Tuesday, August 30, 2005

Obstacles, Hindrances or both?

I turned the idiot box off after ten minutes of watching the same scene being replayed on the major networks: Fox, PMSNBC, ViacomCBS and DisneyABC. They were all showing the same thing: a split screen with running commentary of a Coast Guard helicopter lifting a couple of black people from rooftops.

This scene is being augmented by the politicos from various towns, notably New Orleans and Gulfport telling the viewing public how bad it is at this moment. And yet, as these officials predict gloom, they are still telling the press, they still intend to round up the hopeless and offer them help.

What utter nonsense!

The city-ship is sinking and yet they are taking on more passengers; and the laughable part of this, is the people are willingly climbing aboard this sinking ship.

And it is with this background that I make the following prediction: The people of New Orleans will be partying within three days. I got skewered for that comment. A woman went off on me for about five minutes before angrily storming off with a cup of coffee.

But how could I make such a light hearted prediction about New Orleans?

Well, for one thing, three days is about all the stress some people can take and secondly, many more roads will be passable by then. Hence, the need to let off steam but in case people should forget, let me remind them of a couple of things.

Hurricanes have been hitting that part of the Americas for a few more years than there has been a country called the United States of America. In fact, should the USA cease to exists tomorrow, the chances are that a major hurricane will hit that region of the world before this year is over and most definetely by next September.

So, what is the problem?

The problem is that the people living in these regions have come to rely on the state as their protector and not themselves. They have done this, especially in their building codes to such an extent that domestic structures cannot withstand Cat-5 winds. They have build their houses to maximize the benefit of air conditioning to the benefit of everything else.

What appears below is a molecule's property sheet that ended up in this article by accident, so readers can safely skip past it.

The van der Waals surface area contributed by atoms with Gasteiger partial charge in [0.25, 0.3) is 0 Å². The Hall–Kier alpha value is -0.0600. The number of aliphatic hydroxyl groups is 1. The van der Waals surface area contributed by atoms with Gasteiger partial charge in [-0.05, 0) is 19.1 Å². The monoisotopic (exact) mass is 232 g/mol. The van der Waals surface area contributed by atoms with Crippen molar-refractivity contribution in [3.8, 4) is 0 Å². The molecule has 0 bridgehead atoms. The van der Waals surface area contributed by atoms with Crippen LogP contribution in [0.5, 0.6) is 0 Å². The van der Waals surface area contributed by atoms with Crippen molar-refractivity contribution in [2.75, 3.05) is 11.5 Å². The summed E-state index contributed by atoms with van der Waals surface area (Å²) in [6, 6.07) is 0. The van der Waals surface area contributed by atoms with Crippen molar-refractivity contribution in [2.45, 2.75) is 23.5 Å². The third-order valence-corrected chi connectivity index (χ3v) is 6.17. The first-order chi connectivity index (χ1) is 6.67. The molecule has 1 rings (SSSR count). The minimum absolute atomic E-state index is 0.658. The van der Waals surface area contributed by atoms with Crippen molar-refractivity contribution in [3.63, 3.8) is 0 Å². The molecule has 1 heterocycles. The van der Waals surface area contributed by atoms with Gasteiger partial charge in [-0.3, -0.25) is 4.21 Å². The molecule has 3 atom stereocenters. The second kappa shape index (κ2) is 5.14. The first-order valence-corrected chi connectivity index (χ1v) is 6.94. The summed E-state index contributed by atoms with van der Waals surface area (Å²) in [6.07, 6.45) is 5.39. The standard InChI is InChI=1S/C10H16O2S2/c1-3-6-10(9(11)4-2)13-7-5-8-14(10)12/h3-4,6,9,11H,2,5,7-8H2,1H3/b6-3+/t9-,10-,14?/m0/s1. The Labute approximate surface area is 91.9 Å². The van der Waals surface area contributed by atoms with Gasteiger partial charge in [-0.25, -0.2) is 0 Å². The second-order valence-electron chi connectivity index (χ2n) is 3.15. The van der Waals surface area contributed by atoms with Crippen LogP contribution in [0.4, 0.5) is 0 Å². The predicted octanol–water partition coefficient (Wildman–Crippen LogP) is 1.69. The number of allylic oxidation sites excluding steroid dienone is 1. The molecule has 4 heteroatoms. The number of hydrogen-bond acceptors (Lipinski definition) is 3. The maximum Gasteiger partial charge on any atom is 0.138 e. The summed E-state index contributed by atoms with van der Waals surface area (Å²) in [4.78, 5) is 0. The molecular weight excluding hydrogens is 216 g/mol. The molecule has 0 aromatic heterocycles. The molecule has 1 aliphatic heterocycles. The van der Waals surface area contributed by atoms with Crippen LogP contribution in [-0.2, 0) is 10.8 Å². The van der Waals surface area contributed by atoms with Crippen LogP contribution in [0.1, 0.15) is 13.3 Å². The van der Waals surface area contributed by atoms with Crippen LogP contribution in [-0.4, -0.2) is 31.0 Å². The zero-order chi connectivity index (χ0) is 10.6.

A house, as it is going through a hurricane is NOT MEANT TO BE a rigid structure but rather, the house is suppose to sway with the wind. In other words, the structure is to be as flimsy as possible but yet strong enough to withstand high gale force winds. And that can be done by utilizing a piece of their buildings that they have been relegated to ornamental: SHUTTERS!

When closed over glass windows, and then the glass windows are opened during hurricanes, SHUTTERS permit the wind to pass through a house and equalize the pressure inside with that on the outside. If the pressure is the same, the chance of the roof blowing off is severly minimized. If the roof stays, then the rest of the house probably will.

I saw that fact by looking at almost all the houses that were blown apart on television, and yet, no one mentioned this simple fact given the numerous experts babbling on the boob tube.

I grew in the Caribbean: Barbados to be exact, where we learn building codes the old fashion way.

By trial and error!

My family have survived a couple of hurricanes quite well without state aid.

Another saving fact of shutters is this: they reverse the air flow within the house when the winds reverse direction in a hurricane.

Roofs should also be made of one piece corrugated galvanized and not tiles but with that is not that big of a deal given most roofs have a plywood type sub roof.

But the biggest obstacle to the people recovering are their masters. The cities and states are hindering supplies from getting through because of such things as price gouging: that is, merchants HAVE to sell their goods at regular price even though there is an emergency.

Should WalMart, Shell, Texaco or Chevron be allowed to raise their prices to meet the demand?

Yes!

People would bring in goods to meet the needs. The first buyers would pay a premium but the selling price would fall with demand. Life would return to normal much more quickly because people would know where to get stuff from. Extra benefit would be less looting.

Contrast these two ideas with the present. The president, govenors and mayors are all sootsaying the people of the gulf states with promises of the good life returning BUT after weeks of testing bridges, rebuilding dams or restoring the water supply. In other words: the people can only return home when we tell you.

So good people of New Orleans and Gulfport: go back to using shutters on your houses and stop depending on the national guard for rescue. Keep a small boat in your backyard or something but do not depend on that bright orange helicopter.

You might drown waiting your turn...

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